Marine fungi from sediment had been reported to be involved in denitrification processes [3, 21]. A study by Cathrine and Raghukumar [3] showed that the majority of fungi isolated were common terrestrial fungi that adapted to marine conditions. Fungal denitrification takes place under suboxic conditions (300–900 μM O2), and excess oxygen (>900 μM O2) inhibits the process; in contrast, bacterial denitrification requires completely anoxic conditions. Fungal denitrifiers were presumed not to complete the denitrification process to dinitrogen (N2) but form nitrous oxide (N2O) instead, thereby contributing to an increase in harmful greenhouse gases. However, some authors found that many denitrifying fungi are capable of producing hybrid N2 or N2O molecules, by combining nitrogen (N) atoms from nitrite (NO2) with other N-compounds such as azide or ammonium (NH4+), during denitrifying conditions. This process known as co-denitrification would be induced in the presence of NO2 or nitrate (NO3) [10, 21, 27]. Furthermore, in anoxic conditions, fungi produce NH4+ when reducing NO3 through a process known as ammonia fermentations (ammonification). Fungi are therefore capable of performing a “multi-model type of respiration,” depending on the O2 levels in their environment [3, 9, 27].

St. Helena Bay is a shallow, semi-enclosed bay east of Cape Columbine (Western Cape, South Africa), representing one of the main upwelling centers in the Southern Benguela upwelling system. It is a major controlling factor of the biogeochemical characteristics of the bay, and sediments in the bay come from either atmospheric input or are carried there by the Berg River. Fine-grained offshore sediment from as far north as the Orange River’s mouth is also known to be transported to the bay in a subsurface southward current. The Berg River and its tributaries flow through areas dominated by agriculture, wineries, canneries, and textile milling. The upper reaches of the river flow mainly through the Table Mountain Group sandstone, granitic hills, and clay soils consisting of weathered granitic material. Downstream, sandstone had been eroded to expose Malmesbury Group shale that forms the underlying bed rock for the remaining part of the river channel to the mouth. Many aquatic ecosystems are supported in St. Helena Bay and the area is known to be rich in marine life [18]. The aims of our study were to determine the diversity of culturable fungal strains from marine sediment collected from St. Helena Bay on the west coast of Southern Africa and to typify these isolates using a number of physiological characteristics in an effort to understand their possible role in the ecology of this unique habitat.

Methods

Sampling

Sediment samples were collected on 14 February 2009 from five sampling stations in St. Helena Bay (and Great Berg River estuary), Western Cape, South Africa. The stations included St 11 (S32 40 21.7, E18 01 25.3, depth 28.0 m), St 24 (S32 35 59.3, E18 07 27.1, depth 32.0 m), St 227 (S32 30 31.6, E18 05 39.3, depth 15.0 m), St 43a (S32 29 32.3, E18 06 57.6, depth 61.0 m), and St 228 (S32 44 38.5, E18 00 45.9, depth 8.0 m) (Fig. 1). Sampling was done by coring (60 × 300-mm cores), using an Ocean Instruments MC-200 multi-corer operated from the CSIR semirigid vessel, “Wave Rider.” Due to strong wind and rough sea conditions, only one coring procedure could be performed at each sampling site. Subsequent to their collection, cores were stored at 4°C.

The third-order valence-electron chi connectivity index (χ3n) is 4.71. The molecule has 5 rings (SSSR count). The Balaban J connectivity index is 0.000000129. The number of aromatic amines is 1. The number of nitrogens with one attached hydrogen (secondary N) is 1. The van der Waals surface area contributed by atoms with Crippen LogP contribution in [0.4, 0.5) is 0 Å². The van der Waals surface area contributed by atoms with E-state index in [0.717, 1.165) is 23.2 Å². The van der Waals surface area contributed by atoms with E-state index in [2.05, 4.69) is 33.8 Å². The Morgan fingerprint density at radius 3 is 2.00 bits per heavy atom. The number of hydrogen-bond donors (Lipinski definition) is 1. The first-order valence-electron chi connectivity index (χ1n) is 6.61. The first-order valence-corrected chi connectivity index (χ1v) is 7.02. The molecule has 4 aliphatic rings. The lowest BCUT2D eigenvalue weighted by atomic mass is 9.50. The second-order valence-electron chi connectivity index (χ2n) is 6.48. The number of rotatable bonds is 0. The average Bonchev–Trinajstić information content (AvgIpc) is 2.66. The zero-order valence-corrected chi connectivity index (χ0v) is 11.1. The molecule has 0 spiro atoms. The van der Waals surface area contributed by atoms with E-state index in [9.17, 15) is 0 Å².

https://static-content.springer.com/image/art%3A10.1007%2Fs00248-012-0035-9/MediaObjects/248_2012_35_Fig1_HTML.gif
Figure 1

Map showing the location of the sediment core samples collected in 2009 from St. Helena Bay in the Great Berg River estuary along the Western Cape of South Africa

Isolation

In the laboratory, the cores were removed from the acrylic core barrels by sliding them into a sterile glass bowl. Sterilized spatulas were used to scoop ca. 1 cm3 sediment subsamples from the top 5 cm of each core; each of these subsamples was suspended in 100 ml sterile sea water. Different isolation methods were subsequently employed to ensure optimal culturing conditions and to accommodate possible low spore numbers. For each subsample, a dilution series (10−1 to 10−6) was prepared in triplicate, using sterile sea water. MFA medium (2 % D(+) Glucose (Saarchem, Merck Chemicals, South Africa), 1 % soluble starch, 2 % tryptone soy broth (Biolab, Merck, South Africa), 0.3 % meat extract powder (Biolab, Merck, South Africa), 0.5 % yeast extract powder (Biolab, Merck, South Africa), 1.5 % bacteriological agar (Biolab, Merck, South Africa), 0.2 g/l chloramphenicol (Sigma-Aldrich, Germany), and 1 l sea water) was prepared as a culture medium for the dilutions. Other isolation media included malt extract agar (MEA; Biolab, Merck, South Africa) and oatmeal agar (OA; 3 % oat flakes simmered (30 min) in distilled water, clarified by filtration through a stainless steel sieve, mixed with 1.5 % bacteriological agar (Biolab, Merck, South Africa)), supplemented with distilled water to 1 l and autoclaved (121°C for 15 min). In addition to this method, a second method involved the filtering of a spatula-scooped subsample suspended in 100 ml sterile sea water, through a sterile Sartorius Filter system, fitted with a cellulose acetate filter (0.2 μm; Sartorius Stedim Biotech, Germany); filters were subsequently placed in Petri dishes containing MFA, MEA, and OA. A third isolation method was also employed, wherein 1 ml of the sediment suspensions of all subsamples was enriched in 100 ml MF broth (MFA without agarose) in an Erlenmeyer flask incubated on a shaker at 28°C for 24 h in the dark. Isolations of the enriched microorganisms were done by transferring 100 μl liquid culture from each Erlenmeyer flask to a culture plate using a pipette (done in triplicate). A sterilized glass rod was used to spread the suspension across the entire surface of each culture plate. All plates were incubated at 25°C in the dark. The plates were examined daily for developing fungal colonies which appeared after 5 to 7 days. Colonies were counted on day 7 and transferred to fresh plates (repetitive culturing). Stock cultures of all fungal isolates were kept on MEA at 8°C, and all subsequent tests were performed using these stock cultures.